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Adding Swimlanes - Practices

This article continues our introduction to the concepts of Five-Step UML, working from beginning to end. It introduces UML notation and goes into great detail. This article covers the final two steps of a five-step process. It is from chapter 2 of UML Applied A .NET Perspective, written by Martin L. Shoemaker (Apress, 2004; ISBN: 1590590872).

TABLE OF CONTENTS:
  1. Five-Step UML: OOAD for Short Attention Spans - Design, Repeat
  2. Step 4: Process in Detail
  3. Example
  4. Working with User Interfaces
  5. Step 5: Repeat
  6. Step 5: Process in Detail
  7. Creating Activity Diagrams
  8. Adding Swimlanes
  9. Object Flow States
  10. Step 5(a): Process in Detail
  11. Step 5(b): And Again?
  12. Step 5(c): Repeat (In Reverse)
  13. Summary
By: Apress Publishing
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August 04, 2005

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Adding swimlanes to our Component Activity Diagram for the Get or Add Owner use case (Figure 2-37), we get the Activity Diagram shown in Figure 2-44, where the Owner Info interface is realized in a gateway class, COwnerInfo, which carries out the assigned method.

Figure 2-44.  Activity Diagram for the Get or Add Owner use case, with swimlanes

Usually, a gateway class relies upon deeper classes and interfaces to carry out its responsibilities; here, that’s COwnerSet, which does the work of calling into the SQL database.

Although we could have had COwnerInfo call directly into a SQL database to work with owners, that’s not the wisest implementation. I like to isolate the SQL handling inside wrapper classes, because SQL itself isn’t inherently object-oriented. Mixing SQL’s relational behavior into the design may make matters more confusing.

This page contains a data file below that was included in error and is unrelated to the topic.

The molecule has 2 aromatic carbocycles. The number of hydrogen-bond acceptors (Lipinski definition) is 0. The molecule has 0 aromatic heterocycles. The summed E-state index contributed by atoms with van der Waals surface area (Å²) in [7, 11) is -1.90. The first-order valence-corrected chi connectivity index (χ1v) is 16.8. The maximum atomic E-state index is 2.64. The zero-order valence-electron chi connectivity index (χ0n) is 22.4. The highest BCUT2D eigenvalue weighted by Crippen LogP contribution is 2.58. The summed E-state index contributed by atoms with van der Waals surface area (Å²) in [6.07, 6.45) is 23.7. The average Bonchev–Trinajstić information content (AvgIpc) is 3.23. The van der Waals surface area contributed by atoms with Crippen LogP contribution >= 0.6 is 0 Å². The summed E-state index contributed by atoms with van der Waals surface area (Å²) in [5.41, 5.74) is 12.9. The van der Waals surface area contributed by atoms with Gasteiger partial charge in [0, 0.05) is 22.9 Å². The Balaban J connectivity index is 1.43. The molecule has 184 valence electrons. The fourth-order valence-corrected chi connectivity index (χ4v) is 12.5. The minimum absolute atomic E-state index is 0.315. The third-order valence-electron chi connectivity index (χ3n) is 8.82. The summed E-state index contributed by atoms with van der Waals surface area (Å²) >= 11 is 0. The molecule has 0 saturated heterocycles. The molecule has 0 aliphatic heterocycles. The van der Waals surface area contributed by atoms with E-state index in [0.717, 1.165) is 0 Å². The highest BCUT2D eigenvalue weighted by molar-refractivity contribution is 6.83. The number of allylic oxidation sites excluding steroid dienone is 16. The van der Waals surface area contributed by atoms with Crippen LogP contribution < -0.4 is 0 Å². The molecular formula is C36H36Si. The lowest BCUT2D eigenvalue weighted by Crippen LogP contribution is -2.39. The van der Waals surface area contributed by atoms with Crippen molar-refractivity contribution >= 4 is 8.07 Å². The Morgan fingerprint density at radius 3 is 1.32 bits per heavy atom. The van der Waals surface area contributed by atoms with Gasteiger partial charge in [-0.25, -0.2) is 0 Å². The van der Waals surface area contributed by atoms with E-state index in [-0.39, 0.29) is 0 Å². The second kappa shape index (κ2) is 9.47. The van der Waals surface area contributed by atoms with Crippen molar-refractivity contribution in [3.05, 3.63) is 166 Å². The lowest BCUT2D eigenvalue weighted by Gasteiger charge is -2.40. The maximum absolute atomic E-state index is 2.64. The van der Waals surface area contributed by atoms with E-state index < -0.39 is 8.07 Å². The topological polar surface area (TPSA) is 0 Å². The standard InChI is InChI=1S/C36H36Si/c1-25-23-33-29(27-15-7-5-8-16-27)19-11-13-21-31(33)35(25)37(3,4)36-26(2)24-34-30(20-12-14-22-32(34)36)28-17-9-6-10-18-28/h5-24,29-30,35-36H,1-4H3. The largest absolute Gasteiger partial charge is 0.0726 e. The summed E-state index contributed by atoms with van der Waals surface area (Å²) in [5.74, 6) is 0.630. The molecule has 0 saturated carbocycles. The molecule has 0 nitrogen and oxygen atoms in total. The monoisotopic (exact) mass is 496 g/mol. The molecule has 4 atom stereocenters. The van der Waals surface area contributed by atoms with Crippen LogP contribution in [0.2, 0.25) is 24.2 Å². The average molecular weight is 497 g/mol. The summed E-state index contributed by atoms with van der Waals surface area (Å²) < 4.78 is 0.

Furthermore, I usually have a wrapper class that represents a table or result set, and another class that represents one record in the set. The set class supports lookup, creation, and deletion. The record class supports editing and (perhaps) deleting. Both classes make use of a SQL interface to the database.

Note how the SQL interface wasn’t previously reflected in our architecture. Depending on our organization rules, this might be a decision that a component team can make on its own, because other teams don’t need to know how the team implements its responsibilities; or it might require the architecture team to add the interface, select a SQL engine, and update the architecture, as shown in Figure 2-45.


Figure 2-45.  Component Diagram for the Kennel Management System, ninth revision

Again, the real design process is sloppy and iterative, with a lot of feedback and retracing of steps. Just as architecture influenced requirements, design will influence architecture.


SQL Code or Stored Procedures?

Notice the two activities assigned to the SQL interface: Select Owner and Insert Owner. These might correspond to actual SQL Select and Insert and Update statements; or you might make SQL stored procedures to carry out those tasks.

A stored procedure is a canned set of SQL statements—Select, Insert, Update,

and a number of other commands—that may be called with parameters and

that look from outside the database as a single SQL call. (Depending on your

database engine, a stored procedure may also be compiled and optimized for

better performance.)

I prefer to consider these activities as stored procedures (it lets me think of SQL

more like an interface to a service than like a complex language), but this diagram

doesn’t actually reflect that. So to make my SQL intentions clearer, I like to use

two new custom stereotypes for transitions: «SQL» for hard-coded SQL calls,

and «stored proc» for SQL stored procedure calls. So the diagram in Figure 2-44

can be revised as shown in Figure 2-46.


Figure 2-46.  Activity Diagram for the Get or Add Owner use case, with swimlane, second revision

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